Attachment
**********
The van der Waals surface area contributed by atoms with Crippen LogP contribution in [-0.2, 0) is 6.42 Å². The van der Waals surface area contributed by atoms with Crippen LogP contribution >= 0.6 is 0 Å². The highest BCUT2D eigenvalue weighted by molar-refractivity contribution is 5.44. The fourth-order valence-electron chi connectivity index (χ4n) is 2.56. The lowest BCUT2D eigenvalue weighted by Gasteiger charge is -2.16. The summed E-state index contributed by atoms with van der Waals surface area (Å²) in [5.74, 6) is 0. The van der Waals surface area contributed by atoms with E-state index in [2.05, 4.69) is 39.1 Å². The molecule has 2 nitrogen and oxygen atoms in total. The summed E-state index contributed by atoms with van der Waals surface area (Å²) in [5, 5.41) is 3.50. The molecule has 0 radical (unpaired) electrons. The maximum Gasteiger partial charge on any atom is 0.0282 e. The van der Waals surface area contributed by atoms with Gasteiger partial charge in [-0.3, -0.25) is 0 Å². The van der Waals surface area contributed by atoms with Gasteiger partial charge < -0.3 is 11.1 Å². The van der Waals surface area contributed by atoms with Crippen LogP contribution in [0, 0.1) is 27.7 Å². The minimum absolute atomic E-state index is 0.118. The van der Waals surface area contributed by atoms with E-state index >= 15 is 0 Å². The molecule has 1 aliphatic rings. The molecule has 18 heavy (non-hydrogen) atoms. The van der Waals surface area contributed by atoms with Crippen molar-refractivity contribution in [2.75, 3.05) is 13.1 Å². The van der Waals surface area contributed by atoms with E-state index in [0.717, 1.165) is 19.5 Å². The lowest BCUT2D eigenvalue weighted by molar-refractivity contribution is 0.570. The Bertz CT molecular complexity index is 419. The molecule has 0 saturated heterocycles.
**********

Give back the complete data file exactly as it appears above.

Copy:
The van der Waals surface area contributed by atoms with Crippen LogP contribution in [-0.2, 0) is 6.42 Å². The van der Waals surface area contributed by atoms with Crippen LogP contribution >= 0.6 is 0 Å². The highest BCUT2D eigenvalue weighted by molar-refractivity contribution is 5.44. The fourth-order valence-electron chi connectivity index (χ4n) is 2.56. The lowest BCUT2D eigenvalue weighted by Gasteiger charge is -2.16. The summed E-state index contributed by atoms with van der Waals surface area (Å²) in [5.74, 6) is 0. The van der Waals surface area contributed by atoms with E-state index in [2.05, 4.69) is 39.1 Å². The molecule has 2 nitrogen and oxygen atoms in total. The summed E-state index contributed by atoms with van der Waals surface area (Å²) in [5, 5.41) is 3.50. The molecule has 0 radical (unpaired) electrons. The maximum Gasteiger partial charge on any atom is 0.0282 e. The van der Waals surface area contributed by atoms with Gasteiger partial charge in [-0.3, -0.25) is 0 Å². The van der Waals surface area contributed by atoms with Gasteiger partial charge < -0.3 is 11.1 Å². The van der Waals surface area contributed by atoms with Crippen LogP contribution in [0, 0.1) is 27.7 Å². The minimum absolute atomic E-state index is 0.118. The van der Waals surface area contributed by atoms with E-state index >= 15 is 0 Å². The molecule has 1 aliphatic rings. The molecule has 18 heavy (non-hydrogen) atoms. The van der Waals surface area contributed by atoms with Crippen molar-refractivity contribution in [2.75, 3.05) is 13.1 Å². The van der Waals surface area contributed by atoms with E-state index in [0.717, 1.165) is 19.5 Å². The lowest BCUT2D eigenvalue weighted by molar-refractivity contribution is 0.570. The Bertz CT molecular complexity index is 419. The molecule has 0 saturated heterocycles.